Writer Amanda Bonilla lives hours away from the city in the mountains of the Pacific Northwest. A high-speed Internet connection allows her to make her home in this beautiful, rural location and still stay totally connected:

“I really like social media, especially living where I do, because there’s not the opportunity to interact as much. I’m super active on Twitter and Facebook and try to reach out to readers all the time.”

As a romance writer with contracts for two new series at commercial publishers, a well-respected New York literary agent, and a social-media savvy readership, Bonilla’s now on the cusp of an exciting experiment. One year after New American Library dropped her first-person Shaede Assassins series after three books, she’s self-publishing book 4—Against the Dawn—on May 20.

“Right from the start, we knew that urban fantasy was on the decline and sales weren’t great,” she says. Even as far back as 2010, when book 1, Shaedes of Gray, made its debut, there was trouble brewing. “The first book did all right, and we thought that it would take off, but sales just kind of declined with the second and third books. I had a decent readership, but not enough for NAL to justify continuing on with the series. They felt like contemporary was where the shift was going, so they just let me go.”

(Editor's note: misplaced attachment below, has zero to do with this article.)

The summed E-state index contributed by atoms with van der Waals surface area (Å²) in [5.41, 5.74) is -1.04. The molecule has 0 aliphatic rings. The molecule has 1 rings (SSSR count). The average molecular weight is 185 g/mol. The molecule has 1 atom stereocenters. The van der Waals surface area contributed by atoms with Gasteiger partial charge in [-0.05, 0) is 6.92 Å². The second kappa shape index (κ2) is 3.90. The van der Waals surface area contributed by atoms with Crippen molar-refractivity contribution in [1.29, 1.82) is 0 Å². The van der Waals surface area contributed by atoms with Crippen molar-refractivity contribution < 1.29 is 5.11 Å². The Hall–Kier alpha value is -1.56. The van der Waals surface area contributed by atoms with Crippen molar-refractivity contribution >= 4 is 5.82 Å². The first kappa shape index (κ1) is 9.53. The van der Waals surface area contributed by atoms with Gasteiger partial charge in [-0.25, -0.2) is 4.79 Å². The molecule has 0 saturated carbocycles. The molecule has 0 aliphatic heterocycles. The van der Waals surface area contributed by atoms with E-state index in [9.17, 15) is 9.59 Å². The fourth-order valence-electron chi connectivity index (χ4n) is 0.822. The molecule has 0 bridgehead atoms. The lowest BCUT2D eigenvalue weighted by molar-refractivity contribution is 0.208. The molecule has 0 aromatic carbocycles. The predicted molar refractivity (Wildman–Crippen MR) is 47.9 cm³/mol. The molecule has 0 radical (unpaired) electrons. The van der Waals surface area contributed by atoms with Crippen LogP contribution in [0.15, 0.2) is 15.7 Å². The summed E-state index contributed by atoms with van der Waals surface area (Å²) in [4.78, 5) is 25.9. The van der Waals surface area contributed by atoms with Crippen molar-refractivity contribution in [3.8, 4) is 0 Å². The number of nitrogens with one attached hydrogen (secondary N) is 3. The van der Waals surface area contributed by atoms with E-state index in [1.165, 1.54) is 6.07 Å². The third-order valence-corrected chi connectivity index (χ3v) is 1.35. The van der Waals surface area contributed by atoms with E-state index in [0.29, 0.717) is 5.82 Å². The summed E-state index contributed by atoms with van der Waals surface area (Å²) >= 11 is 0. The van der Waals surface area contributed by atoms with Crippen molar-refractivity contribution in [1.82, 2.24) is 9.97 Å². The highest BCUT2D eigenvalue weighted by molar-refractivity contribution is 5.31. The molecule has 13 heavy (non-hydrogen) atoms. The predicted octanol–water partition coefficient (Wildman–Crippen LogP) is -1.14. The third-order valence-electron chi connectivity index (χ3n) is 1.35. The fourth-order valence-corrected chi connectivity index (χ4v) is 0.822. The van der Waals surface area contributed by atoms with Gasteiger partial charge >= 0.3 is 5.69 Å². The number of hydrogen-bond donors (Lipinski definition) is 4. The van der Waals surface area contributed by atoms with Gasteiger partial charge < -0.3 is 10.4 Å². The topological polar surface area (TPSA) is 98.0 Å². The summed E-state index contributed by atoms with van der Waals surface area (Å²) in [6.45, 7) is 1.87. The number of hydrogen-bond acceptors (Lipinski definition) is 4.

While getting dropped was definitely a “bummer,” she understands that it was a business decision. When she made the announcement that her publisher wasn’t going to continue with her series, readers as well as other authors reached out to her.

“When readers first open a book,” Bonilla says, “they don’t look to see who the publisher is. That’s so secondary. A writer does, of course, but a reader doesn’t care. They just want to read a good story.”